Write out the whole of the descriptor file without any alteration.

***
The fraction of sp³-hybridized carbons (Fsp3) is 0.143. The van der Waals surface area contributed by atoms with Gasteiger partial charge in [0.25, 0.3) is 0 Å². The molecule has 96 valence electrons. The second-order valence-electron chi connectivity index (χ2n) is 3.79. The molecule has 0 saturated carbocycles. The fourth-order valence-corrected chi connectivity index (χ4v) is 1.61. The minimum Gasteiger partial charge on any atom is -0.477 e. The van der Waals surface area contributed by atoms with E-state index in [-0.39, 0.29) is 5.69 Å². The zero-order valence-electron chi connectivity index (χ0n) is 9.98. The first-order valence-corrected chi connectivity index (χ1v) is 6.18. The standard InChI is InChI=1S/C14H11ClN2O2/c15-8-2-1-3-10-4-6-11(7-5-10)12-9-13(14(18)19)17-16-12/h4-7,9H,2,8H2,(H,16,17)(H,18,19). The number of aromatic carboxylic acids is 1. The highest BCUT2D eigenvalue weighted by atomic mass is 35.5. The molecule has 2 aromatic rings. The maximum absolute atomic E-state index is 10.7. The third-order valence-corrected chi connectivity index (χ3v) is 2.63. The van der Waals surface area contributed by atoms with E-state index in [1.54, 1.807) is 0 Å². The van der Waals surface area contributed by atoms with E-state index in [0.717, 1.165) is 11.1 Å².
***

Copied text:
The fraction of sp³-hybridized carbons (Fsp3) is 0.143. The van der Waals surface area contributed by atoms with Gasteiger partial charge in [0.25, 0.3) is 0 Å². The molecule has 96 valence electrons. The second-order valence-electron chi connectivity index (χ2n) is 3.79. The molecule has 0 saturated carbocycles. The fourth-order valence-corrected chi connectivity index (χ4v) is 1.61. The minimum Gasteiger partial charge on any atom is -0.477 e. The van der Waals surface area contributed by atoms with E-state index in [-0.39, 0.29) is 5.69 Å². The zero-order valence-electron chi connectivity index (χ0n) is 9.98. The first-order valence-corrected chi connectivity index (χ1v) is 6.18. The standard InChI is InChI=1S/C14H11ClN2O2/c15-8-2-1-3-10-4-6-11(7-5-10)12-9-13(14(18)19)17-16-12/h4-7,9H,2,8H2,(H,16,17)(H,18,19). The number of aromatic carboxylic acids is 1. The highest BCUT2D eigenvalue weighted by atomic mass is 35.5. The molecule has 2 aromatic rings. The maximum absolute atomic E-state index is 10.7. The third-order valence-corrected chi connectivity index (χ3v) is 2.63. The van der Waals surface area contributed by atoms with E-state index in [1.54, 1.807) is 0 Å². The van der Waals surface area contributed by atoms with E-state index in [0.717, 1.165) is 11.1 Å².